MIAMI -- A group of 24 youths ages seven to 14 shuffled into the first-base dugout at Marlins Park on Monday, waiting anxiously to take the field in attempt to become the 2017 Scotts Pitch, Hit & Run National Champions just 30 hours before the best players in Major League
MIAMI -- A group of 24 youths ages seven to 14 shuffled into the first-base dugout at Marlins Park on Monday, waiting anxiously to take the field in attempt to become the 2017 Scotts Pitch, Hit & Run National Champions just 30 hours before the best players in Major League Baseball would take that very field.
Eight winners were crowned, four girls and four boys:
7-8 year-old division: Samantha Barton and Lukas Waite
9-10 year-old division: Mylia Perez and Sullivan Smith
11-12 year-old divsion: Macy Richardson and Jonathan Berus
13-14 year-old division: Abbey Smith and Joseph Henegar
"At home, in their backyards. That's where it all started and that's where the game starts," senior vice president of the youth baseball department of Major League Baseball Tony Reagins said. "We are excited that they have been able to accomplish what they've accomplished and be on this stage at All-Star Week and the festivities surrounding it."
The pre-event smiles quickly turned to game faces as the participants threw on their batting gloves and helmets to prepare for the hitting event. Each player took three cuts off a tee to see who could hit the ball the farthest as the big screen in center field reflected their every step, which Smith was not intimidated by.
"[It was] really cool," Smith said. "[But, I will remember] running 90 feet to each base. Yeah, [running is my favorite event]."
After each participant tossed six balls toward a net behind home plate to test their accuracy, they then moved to their unanimously favorite event -- a timed-run from second to home.
Both Perez -- who participated in the Pitch, Hit & Run event in San Diego last year -- and Abbey Smith, a five-time participant, were previous record holders in the running event of their own age groups and came out to post times of 8.88 seconds and 8.5 seconds, respectively.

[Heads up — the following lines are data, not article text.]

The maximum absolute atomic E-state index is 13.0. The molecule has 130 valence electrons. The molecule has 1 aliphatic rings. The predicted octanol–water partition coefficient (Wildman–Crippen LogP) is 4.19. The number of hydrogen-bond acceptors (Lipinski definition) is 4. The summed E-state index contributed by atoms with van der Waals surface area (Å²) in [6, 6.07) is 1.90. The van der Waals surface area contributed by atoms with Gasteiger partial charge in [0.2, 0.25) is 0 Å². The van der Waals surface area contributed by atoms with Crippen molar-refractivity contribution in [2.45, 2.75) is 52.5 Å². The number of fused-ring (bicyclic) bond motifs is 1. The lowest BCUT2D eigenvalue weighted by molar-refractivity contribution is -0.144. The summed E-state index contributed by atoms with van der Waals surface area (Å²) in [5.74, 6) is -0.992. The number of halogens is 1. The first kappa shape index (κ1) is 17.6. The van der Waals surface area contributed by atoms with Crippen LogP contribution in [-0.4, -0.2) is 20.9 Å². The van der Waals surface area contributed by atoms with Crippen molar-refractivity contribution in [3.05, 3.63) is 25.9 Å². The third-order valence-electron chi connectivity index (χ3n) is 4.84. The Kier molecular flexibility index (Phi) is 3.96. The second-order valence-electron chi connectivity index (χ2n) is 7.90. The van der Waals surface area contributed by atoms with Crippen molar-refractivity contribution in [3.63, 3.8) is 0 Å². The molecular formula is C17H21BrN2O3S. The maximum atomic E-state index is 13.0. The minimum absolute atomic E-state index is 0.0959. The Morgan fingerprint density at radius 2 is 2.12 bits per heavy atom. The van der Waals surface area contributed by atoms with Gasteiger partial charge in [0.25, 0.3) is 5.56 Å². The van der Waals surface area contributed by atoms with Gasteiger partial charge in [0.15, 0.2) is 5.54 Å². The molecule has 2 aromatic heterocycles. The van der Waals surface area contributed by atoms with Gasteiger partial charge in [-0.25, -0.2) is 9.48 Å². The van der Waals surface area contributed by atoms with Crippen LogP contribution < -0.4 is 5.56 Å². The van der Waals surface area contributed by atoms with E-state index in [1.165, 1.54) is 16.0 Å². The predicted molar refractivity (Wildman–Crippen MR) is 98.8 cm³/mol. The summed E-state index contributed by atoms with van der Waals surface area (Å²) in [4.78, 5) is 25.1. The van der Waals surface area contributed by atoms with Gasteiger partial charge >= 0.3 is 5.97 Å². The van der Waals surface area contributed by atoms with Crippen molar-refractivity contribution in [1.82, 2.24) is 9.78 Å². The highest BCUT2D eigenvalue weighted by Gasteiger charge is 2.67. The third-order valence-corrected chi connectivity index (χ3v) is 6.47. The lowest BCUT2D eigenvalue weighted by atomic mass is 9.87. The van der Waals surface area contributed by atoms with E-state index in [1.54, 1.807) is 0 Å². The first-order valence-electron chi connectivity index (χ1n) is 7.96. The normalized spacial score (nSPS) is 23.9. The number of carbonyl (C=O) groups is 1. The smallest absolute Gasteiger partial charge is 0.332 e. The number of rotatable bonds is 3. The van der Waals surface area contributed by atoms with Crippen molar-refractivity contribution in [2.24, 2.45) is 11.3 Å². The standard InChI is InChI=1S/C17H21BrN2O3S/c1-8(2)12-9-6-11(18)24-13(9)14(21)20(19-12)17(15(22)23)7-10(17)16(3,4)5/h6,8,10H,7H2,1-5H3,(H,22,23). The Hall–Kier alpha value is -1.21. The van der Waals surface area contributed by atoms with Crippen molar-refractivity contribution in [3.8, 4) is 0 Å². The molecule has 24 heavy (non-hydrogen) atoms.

"Yeah [being a returning participant] did help me out. It helped me learn to take my time and take deep breaths and not get nervous," Perez said. "[I was happy with my running performance] because at first I kind of felt nervous because my left leg was a little injured before here, but it turned out fine."
The participants celebrated the day with a trophy ceremony in the Marlins' media room after the event prior to shagging balls in Monday night's T-Mobile 2017 Home Run Derby, which is what the majority of the young players are most looking forward to.
"I am really looking forward to the Home Run Derby because I've seen them the past five years because that's when I started with this," Smith said. "I've always wanted to be one of those people, so finally I get to be and it's my last year so I'm pretty excited."
Pitch, Hit & Run invites kids to demonstrate their pitching, hitting and running abilities in baseball and softball. It works with the "Play Ball" initiative between Major League Baseball, USA Baseball and USA Softball, which encourages participation of baseball and softball activities.
"We had nearly 700,000 kids participate in the program this year," Reagins said. "With that being said, we want to do more. Create memories like this, have the kids go back into their communities and share the experience. We want more kids playing and I think the experience we are creating with these young people today helps us toward that goal."
Mandy Bell is a reporter for MLB.com based in Baltimore.